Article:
A Zero Waste Christmas… sort of.

Hey guys!

I’ve seen so many great zero waste christmas ideas, from DIY soaps and scrubs to wrapping all your gifts in scarves. They all look so cussing awesome and I planned to participate this year.


I’m not.

I realized those gifts and that type of wrapping is great for local gifts, but not for shipping. Having family on opposite sides of the country makes present giving a little harder. Although I consider myself someone who is organized, I really dropped the ball on Christmas this year.

Next year, I will definitely start buying the presents for everyone is September. haha. I realized that if I wanted to zero waste wrap all the presents I bought, I would have to have the presents shipped to me, then wrap them in a zero waste manner, then ship them to my family members. Totally doable, just not at the last minute.


I would also like to point out that my family members like to send “Santa letters” to each other with links on where to buy them, to make everything super simple and easy. Next year, I plan on hunting down the items instead of purchasing them online so I can avoid all that packing waste.


The other reason why I felt kind of weird going completely zero waste this year because I had so many bags and boxes and wrapping paper left over to go through. I really wanted to clear out all of those items before I started replacing them. I know I could have donated or recycled the items, but I’m way too into the mindset of “I bought it, that’s my money, I need to use it.”

Let me know if you guys have made any zero waste adjustments to your holiday traditions and if they went smoothly or not.

** All these images are borrowed with permission from @rocket_science on instagam. She has such an awesome zero waste account and if you need any inspiration on zero waste wrapping, definitely check her out. **

Talk soon,

Zero Waste Flying

Hey guys!

I have to admit, I dropped the ball a bit on this post. I was planning on taking pictures of everything and making this super cute post about how easy my zero waste flying experience was – but life and my nerves got the best of me. I took no pictures, played Adele’s new album on repeat, and tried not to barf during take off and landing. (just FYI, proud to report, no barfing. Thanks Adele. You’re the real MVP)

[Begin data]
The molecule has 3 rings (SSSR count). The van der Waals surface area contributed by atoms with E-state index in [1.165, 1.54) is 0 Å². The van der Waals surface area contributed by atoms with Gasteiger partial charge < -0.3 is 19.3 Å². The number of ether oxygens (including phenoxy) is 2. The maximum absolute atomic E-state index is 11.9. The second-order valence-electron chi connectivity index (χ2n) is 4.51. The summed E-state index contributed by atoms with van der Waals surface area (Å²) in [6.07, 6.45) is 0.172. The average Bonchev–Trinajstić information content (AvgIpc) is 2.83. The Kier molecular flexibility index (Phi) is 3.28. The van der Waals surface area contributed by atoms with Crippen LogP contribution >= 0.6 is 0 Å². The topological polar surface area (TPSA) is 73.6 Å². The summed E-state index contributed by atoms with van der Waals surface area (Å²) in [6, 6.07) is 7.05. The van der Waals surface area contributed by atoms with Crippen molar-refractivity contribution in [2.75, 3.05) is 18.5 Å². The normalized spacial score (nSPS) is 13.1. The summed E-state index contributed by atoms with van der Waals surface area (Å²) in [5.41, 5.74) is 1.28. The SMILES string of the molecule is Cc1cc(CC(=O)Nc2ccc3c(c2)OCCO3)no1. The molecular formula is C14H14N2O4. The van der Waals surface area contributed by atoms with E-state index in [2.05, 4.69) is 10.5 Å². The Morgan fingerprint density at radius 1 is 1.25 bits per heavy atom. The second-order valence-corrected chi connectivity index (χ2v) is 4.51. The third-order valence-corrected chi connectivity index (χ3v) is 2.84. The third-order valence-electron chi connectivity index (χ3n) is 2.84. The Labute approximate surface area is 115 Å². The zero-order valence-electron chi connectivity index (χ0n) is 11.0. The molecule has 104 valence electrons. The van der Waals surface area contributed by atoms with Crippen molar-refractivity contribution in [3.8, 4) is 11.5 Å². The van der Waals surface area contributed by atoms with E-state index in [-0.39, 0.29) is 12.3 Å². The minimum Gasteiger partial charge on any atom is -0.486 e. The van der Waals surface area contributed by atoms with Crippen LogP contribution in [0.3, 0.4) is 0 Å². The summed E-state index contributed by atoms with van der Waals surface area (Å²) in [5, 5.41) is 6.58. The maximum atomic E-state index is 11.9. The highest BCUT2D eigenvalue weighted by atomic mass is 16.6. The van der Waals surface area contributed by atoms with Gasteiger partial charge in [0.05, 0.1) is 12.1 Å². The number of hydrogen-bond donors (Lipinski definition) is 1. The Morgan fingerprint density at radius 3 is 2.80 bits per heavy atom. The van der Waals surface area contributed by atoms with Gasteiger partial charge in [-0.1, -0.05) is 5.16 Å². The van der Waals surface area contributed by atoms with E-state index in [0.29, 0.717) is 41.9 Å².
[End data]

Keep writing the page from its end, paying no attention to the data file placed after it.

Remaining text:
First thing I did was google what I could bring through TSA, surprisingly it was a lot. They basically hate liquids, jellies, and spreads, but are totally cool with everything else. What IĀ ended up bringing was 3 12oz mason jars full of trail mix I made, some apples, and a sandwich. I also brought my empty Brita filtered water bottle and had them fill it up once I was at the gate.

I was so excited to go through security and have them not even care. It was so nice knowing I wasn’t creating any waste while flying and the best part is I didn’t have to pay a million dollars for a water and a sandwich once I was at the airport.

That’s about where the happiness ended. I totally forgot about cabin pressure and science and everything that comes along with that. On our first flight out, I wasn’t too hungry and didn’t open any of my food. I did have a full water bottle with me, that decided to literally fountain out of the mouth spout once we hit cruising altitude. It went all over my sweatshirt, my pillow, and I had the pleasure of sitting in water for the whole flight.

When our connecting flight took off, I was wiser and wetter (:/), and decided to loosen the top off of the water bottle and open the mouth spout so there wouldn’t be any way for any pressure to build up. I was on top of it and watched it the whole time. No water was spilled, but by this time, I was hungry.

I reached down for one of my mason jars, went to screw off the top, and it popped off and made this loud gun shot noise. The top of the jar flew off and separated about 3-5 rows in front of my seat. As you can imagine, that is basically the worst sound to hear on a full plane. People passed back my lid and top to the jar, and I think everyone was a little shaken the rest of the flight. The trail mix tasted a bit bitter after that.

Sorry guys, I was hungry. Lesson learned.

In conclusion, zero waste travel is definitely possible – but should come with warnings. Watch a Bill Nye episode about pressure and then fly with your zero waste supplies. TSA was super easy to get through and no one questioned my jars or stainless steel lunchbox. I’m happy to say it was a success, albeit an enteratining success.

Talk soon,